Blog

Making Time Stand Still April 25 2016, 0 Comments

So much of our lives is spent in motion, too much… absolutely too much. We live in an era where being still, being quiet or contemplative is seen as unproductive, a waste of valuable time. The cell phone, the text messages, iPad, iPod, cable and computer are seen as musts. Many are rarely “in the moment” but preoccupied with these distractions. Time springs by while as a society we are drowning in the misbelief that we must be continually connected. The fact is these things disconnect us and I wonder how we have allowed ourselves to be lead so far off the path of reality. In my work, being still and completely unplugged is essential.

Photography is all about time. Often, I awaken long before dawn and am at a location waiting for the perfect moment in order to capture our amazing landscape. I can wait for hours, sometimes having to return to a place over a period of weeks or months. But when the timing is right I can make time stand still.  When I press the shutter button for 1/60 of a second, 1/100 of a second, 1/125 of a second, time is literally stopped. The image is committed to film or a memory card. The laughter, the landscape, the celebration or rage of a storm is documented. In that minimal portion of a literal second, the truth of reality is revealed in only the way a photograph can display it. It is raw. It is unaltered.

We rely on images. Images share world events, our joy, our pain or just an incredibly beautiful landscape. The photographic journey does not alter images. It shares what the photographer sees and documents, not what it creates in a computer. True photographers take time to learn how to meter light, and understand depth of field. They engage the manual settings of their camera and learn to set the Kelvin Scale.

To quote George Eastman, "Light makes photography. Embrace it. Admire it. Love it. But above all KNOW LIGHT. Know it for all you're worth and you will know the key to photography."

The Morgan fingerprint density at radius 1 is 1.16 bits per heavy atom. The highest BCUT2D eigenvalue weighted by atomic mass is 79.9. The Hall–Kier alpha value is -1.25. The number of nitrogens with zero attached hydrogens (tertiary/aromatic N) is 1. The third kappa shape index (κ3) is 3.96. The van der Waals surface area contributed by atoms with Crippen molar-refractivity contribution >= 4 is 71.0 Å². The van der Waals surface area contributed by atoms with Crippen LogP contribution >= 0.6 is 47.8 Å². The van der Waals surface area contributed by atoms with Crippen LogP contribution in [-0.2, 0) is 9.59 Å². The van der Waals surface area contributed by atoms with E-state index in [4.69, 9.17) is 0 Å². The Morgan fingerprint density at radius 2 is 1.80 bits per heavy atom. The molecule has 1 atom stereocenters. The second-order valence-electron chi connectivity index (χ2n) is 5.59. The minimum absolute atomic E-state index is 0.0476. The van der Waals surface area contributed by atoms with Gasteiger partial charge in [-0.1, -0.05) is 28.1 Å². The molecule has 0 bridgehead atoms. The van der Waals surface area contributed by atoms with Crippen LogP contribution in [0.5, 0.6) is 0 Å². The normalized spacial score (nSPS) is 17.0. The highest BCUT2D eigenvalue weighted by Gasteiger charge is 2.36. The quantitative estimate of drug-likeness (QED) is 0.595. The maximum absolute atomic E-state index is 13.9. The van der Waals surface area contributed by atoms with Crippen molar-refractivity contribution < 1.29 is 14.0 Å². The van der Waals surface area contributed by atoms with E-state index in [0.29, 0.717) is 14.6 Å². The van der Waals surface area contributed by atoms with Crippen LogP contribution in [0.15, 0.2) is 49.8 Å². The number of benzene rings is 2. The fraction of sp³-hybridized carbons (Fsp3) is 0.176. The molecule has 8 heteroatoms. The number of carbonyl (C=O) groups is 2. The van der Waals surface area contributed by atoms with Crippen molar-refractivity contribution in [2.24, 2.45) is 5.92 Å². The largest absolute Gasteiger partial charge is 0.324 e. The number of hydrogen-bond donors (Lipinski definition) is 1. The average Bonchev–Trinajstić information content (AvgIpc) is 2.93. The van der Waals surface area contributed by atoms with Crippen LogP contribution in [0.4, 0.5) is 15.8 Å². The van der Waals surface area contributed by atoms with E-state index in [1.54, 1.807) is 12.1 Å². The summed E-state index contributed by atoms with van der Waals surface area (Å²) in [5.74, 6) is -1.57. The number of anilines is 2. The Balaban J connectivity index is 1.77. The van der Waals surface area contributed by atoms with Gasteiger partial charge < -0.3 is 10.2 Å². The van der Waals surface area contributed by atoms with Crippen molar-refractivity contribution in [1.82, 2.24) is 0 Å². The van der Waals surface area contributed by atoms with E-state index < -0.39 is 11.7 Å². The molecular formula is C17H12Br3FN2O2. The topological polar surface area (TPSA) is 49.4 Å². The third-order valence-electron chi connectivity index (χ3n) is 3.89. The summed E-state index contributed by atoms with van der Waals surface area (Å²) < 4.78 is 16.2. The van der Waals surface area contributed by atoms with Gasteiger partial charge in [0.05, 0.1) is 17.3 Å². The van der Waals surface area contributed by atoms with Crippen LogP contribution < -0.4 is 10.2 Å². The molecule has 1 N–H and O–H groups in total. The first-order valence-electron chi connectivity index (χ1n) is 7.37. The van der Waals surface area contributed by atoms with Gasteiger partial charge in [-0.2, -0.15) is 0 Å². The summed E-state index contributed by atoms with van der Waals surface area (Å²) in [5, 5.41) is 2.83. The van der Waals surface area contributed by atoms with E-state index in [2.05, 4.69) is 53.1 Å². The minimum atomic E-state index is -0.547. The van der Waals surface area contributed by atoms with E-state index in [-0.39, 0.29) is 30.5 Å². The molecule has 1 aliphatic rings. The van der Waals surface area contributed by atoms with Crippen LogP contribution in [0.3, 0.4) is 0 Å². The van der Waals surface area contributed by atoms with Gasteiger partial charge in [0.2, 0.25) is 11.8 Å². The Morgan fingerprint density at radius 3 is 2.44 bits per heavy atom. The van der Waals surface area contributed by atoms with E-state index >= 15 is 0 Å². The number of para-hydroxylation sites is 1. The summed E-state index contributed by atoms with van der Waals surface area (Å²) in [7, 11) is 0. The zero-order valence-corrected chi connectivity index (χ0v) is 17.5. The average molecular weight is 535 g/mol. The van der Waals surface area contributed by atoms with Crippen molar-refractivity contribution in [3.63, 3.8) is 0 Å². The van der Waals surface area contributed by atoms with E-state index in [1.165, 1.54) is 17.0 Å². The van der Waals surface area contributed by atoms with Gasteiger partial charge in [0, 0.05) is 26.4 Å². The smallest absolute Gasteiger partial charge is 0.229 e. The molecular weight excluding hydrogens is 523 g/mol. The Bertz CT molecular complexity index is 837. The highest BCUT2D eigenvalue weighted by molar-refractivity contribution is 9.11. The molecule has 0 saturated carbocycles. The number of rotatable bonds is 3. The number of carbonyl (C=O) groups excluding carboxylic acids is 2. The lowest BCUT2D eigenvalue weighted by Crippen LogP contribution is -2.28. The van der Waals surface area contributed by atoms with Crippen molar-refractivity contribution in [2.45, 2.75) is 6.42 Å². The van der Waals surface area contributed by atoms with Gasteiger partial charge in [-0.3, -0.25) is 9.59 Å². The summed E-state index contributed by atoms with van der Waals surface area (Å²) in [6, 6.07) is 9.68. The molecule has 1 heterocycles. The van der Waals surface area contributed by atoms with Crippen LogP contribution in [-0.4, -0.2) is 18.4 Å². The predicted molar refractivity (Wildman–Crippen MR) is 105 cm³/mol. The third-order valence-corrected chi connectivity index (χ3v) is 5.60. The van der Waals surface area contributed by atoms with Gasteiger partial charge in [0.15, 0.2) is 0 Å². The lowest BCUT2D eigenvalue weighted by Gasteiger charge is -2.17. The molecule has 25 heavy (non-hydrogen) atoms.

Unplug and learn your art, your craft. Refrain from using someone else's intellectual property (software) to correct what you did not know to do in the field. Yes. It takes time, thought. But I can assure you no-one will ever wonder if your work is "real."


Choosing Social Media June 05 2015, 0 Comments

I once had a marketing firm tell me that in order to be successful I had to be on all social media sites and I needed to be on social media several times a day because it is in real time. Social media was new and I knew little about it. It is impossible to be on several social media sites, maintain an active eCommerce website, produce art and sell it at 30+ shows a year unless you have a large staff. While it would be great if I didn’t need to sleep and could go without food for several days, that is unfortunately not the case no matter how much Dunkin Donut coffee I drink. This is what I’ve learned:

Your website should be your priority. One of the first things customers ask when at an art show is, “Do you have a website?” If you don’t have a website, you can create a free one on WORDPRESS. If you want an eCommerce site and are willing to pay a little each month, SHOPIFY is amazing! I have had mine for years and I wouldn't go anywhere else! They are truly the best. Tips: Keep your website current. Add new work regularly. Delete info that becomes irrelevant. If there is space for a blog, write one once a month. Also, let folks know what art shows you will be participating in, giving dates, location and time. Amazing things will happen…people will find you and follow you. Last spring I had a phone call from what I thought was some sales person trying to sell me marketing…It was Amazon. They found me; God knows how and asked if I would like to be a part of their home collection. (They have just two people assigned to search the web for new folks that they want to add to the home collection.) Yes, there is a small fee but the point is the biggest retailer in the world found me based upon my website…NOT social media. As I continue to work with them, they are very helpful, I am starting to see sales pick up.

I do not Tweet, Instagram, Esty or Pinterest. Don't misunderstand, social media can be a powerful tool. I know a lot of folks who use these sites and make good money. But I have to assess my most valuable resource, my time. And so do you. For what you do, how then do you allocate your 24 hours a day? I do have a blog on WordPress. This is because when I write a blog for my website, I can simply copy and paste it into my WordPress account.  Future plans do include Pinterest. A Facebook page for your business may also be of value. This is a free tool with great reach. 

So, decide what kind of time you can put into online marketing, keeping in mind that you do not need to pay someone to market your work for you…I learned that the hard way…and jump in! There is money to be made with your beautiful work.